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Covenant Presbytery v. First Baptist Church

Supreme Court of Arkansas

March 31, 2016

COVENANT PRESBYTERY, APPELLANT CROSS-APPELLEE
v.
FIRST BAPTIST CHURCH, OSCEOLA, ARKANSAS, APPELLEE CROSS-APPELLANT, SUN TRUST BANK, AS TRUSTEE UNDER THE WILL OF STANLEY D. CARPENTER, APPELLEE CROSS-APPELLEE

          APPEAL FROM THE MISSISSIPPI COUNTY CIRCUIT COURT, OSCEOLA DISTRICT. NO. CV 2011-101. HONORABLE RANDY F. PHILHOURS, JUDGE.

         JOSHUA SANFORD.

         ROBERT F THOMPSON.

         WILLIAM CLAY AYRES.

         CRAIG S LAIR.

         KAREN ELIZABETH TURNER-FRY.

         RHONDA K. WOOD, Associate Justice. DANIELSON and GOODSON, JJ., dissent.

          OPINION

          RHONDA K. WOOD, Associate Justice

         Covenant Presbytery appeals from a Mississippi County Circuit Court's order which applied the doctrine of cy pres to reform a trust. On direct appeal, Covenant Presbytery argues first that the circuit court erred in applying the cy pres doctrine because there was no charitable trust and because the gift to First Presbyterian vested upon the settlor's death. Second, it argues that, if the circuit court was correct to apply cy pres, then the court's application of the doctrine does not comport with the settlor's intent. In its cross-appeal, First Baptist contends that the circuit court erred in denying its claim that the trustee, SunTrust, breached its fiduciary duty. We granted First Baptist's petition for review of the court of appeals' decision. When we grant a petition for review, we consider the appeal as though it had been originally filed in this court. See, e.g., In re Matter of Hamilton Living Trust, 2015 Ark. 367, 471 S.W.3d 203. We vacate the court of appeals' opinion, reverse on the direct appeal, and dismiss the cross-appeal.

         I. Factual and Procedural Background

         In June of 1965, Stanley D. Carpenter executed a document entitled " Last Will and Testament" (" will" ).[1] The document named National Bank of Commerce trustee and executor,

I nominate, constitute and appoint the National Bank of Commerce in Memphis, Tennessee, as executor and trustee of my estate, granting to them full power and authority to take possession of, hold, manage, invest and in every way to control and supervise all of my property in accordance with the terms of this Last Will and Testament and under the laws of the State of Arkansas; . . .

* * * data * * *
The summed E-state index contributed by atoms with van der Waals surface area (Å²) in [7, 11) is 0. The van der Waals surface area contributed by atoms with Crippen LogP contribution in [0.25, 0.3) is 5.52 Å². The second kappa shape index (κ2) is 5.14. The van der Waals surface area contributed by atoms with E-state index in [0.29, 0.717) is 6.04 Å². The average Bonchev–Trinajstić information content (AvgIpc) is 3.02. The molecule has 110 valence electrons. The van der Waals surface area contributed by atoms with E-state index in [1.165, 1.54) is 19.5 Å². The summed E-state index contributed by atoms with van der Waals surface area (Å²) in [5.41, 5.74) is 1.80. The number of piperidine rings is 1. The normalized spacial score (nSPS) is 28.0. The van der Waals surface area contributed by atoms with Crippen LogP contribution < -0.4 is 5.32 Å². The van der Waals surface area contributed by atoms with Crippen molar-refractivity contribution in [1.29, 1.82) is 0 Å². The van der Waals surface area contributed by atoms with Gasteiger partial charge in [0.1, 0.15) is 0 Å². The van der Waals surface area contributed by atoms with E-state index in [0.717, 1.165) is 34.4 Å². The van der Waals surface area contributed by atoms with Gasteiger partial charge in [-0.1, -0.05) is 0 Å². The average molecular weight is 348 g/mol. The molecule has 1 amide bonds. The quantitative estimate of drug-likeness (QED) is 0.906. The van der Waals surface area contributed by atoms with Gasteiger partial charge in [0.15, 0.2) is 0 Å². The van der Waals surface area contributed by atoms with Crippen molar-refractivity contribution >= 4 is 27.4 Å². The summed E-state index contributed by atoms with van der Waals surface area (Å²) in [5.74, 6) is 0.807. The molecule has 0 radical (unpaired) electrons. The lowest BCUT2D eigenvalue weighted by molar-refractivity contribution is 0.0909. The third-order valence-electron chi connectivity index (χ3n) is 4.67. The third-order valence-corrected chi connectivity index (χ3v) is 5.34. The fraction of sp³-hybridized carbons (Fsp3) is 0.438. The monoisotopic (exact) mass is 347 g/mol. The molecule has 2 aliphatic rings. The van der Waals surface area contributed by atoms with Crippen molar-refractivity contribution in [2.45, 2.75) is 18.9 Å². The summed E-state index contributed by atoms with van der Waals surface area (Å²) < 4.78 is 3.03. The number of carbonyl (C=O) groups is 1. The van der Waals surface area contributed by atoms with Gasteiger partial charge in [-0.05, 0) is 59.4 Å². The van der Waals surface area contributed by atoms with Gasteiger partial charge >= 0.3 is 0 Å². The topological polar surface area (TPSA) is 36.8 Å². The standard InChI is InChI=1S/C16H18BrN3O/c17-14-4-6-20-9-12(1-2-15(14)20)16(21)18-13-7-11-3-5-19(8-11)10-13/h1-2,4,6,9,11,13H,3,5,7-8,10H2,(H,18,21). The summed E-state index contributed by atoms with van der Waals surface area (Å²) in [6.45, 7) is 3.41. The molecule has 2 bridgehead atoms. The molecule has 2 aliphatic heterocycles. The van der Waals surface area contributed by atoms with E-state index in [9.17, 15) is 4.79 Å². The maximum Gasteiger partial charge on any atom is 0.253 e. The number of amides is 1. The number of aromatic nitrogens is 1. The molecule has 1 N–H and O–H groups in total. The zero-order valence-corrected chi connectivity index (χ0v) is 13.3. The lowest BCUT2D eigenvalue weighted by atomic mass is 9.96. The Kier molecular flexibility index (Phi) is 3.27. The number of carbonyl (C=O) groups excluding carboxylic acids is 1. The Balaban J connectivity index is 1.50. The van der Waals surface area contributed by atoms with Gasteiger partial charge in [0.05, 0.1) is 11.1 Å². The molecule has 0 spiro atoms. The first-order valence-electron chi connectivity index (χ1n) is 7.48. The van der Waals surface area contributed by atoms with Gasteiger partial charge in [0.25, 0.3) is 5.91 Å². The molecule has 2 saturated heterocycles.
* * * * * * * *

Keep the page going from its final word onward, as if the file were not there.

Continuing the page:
Carpenter owned 237.87 acres of farmland in Mississippi County, and the will further provided that Carpenter's four relatives each would receive a one-fourth interest in the " net farm rents" for " life." Additionally, two Osceola churches, First Presbyterian and First Baptist, were to receive " [a]ll the rest, residue and remainder" of the estate in equal shares. The will directed the trustee " to sell all real estate in their discretion as soon as the law permit[s], taking into consideration the existence of the life estates hereinbefore created, and distribution of the proceeds therefrom in accordance with this bequest."

         Carpenter died in 1967. When Carpenter's will was probated, his farmland was transferred, pursuant to court order, to National Bank of Commerce, as trustee. National Bank leased the farmland and disbursed the income to the four life-estate beneficiaries. As a life-estate beneficiary died, National Bank would divide and remit the deceased beneficiary's income equally to First Presbyterian and First Baptist.

         In 2004, First Presbyterian voted to dissolve its congregation. In an " Overture of Dissolution" all assets of the church that had not previously been sold or distributed were transferred to Covenant Presbytery. First Presbyterian notified National Bank that First Presbyterian had dissolved and requested that all future payments from Carpenter's estate be made to Covenant Presbytery. Thereafter, National Bank distributed the income share to Covenant Presbytery.

         In 2005, SunTrust acquired National Bank and succeeded as trustee for the trust. SunTrust continued to distribute payments to beneficiaries, including First Baptist and Covenant Presbytery. In 2011, a First Baptist board member contacted the trust advisor assigned to the trust and expressed his belief that the trust payments to Covenant Presbytery were improper. Thereafter, SunTrust filed a " Petition and Request for Instructions and Declaration of Rights" against First Baptist and Covenant Presbytery requesting that the circuit court determine the rights and interests of these parties in the farmland and its income. First Baptist counterclaimed against SunTrust for breach of fiduciary duty.

         Following a bench trial in December 2012, the circuit court concluded that the will created a testamentary trust for the benefit of two churches in Osceola--First Presbyterian and First Baptist. Finding that Carpenter's intention was to benefit churches in his community and that First Presbyterian no longer had a church in Osceola, the circuit court applied the cy pres doctrine and reformed the trust to provide that First Presbyterian's distributions from the summer of 2011 forward should be transferred to First Baptist. The circuit court also held that SunTrust did not breach its fiduciary duty because it did not obtain actual knowledge of a potential dispute over payments with Covenant Presbytery until the summer of 2011. We granted First Baptist's petition for review of the court of appeals' decision to reverse and remand.

         III.App ...


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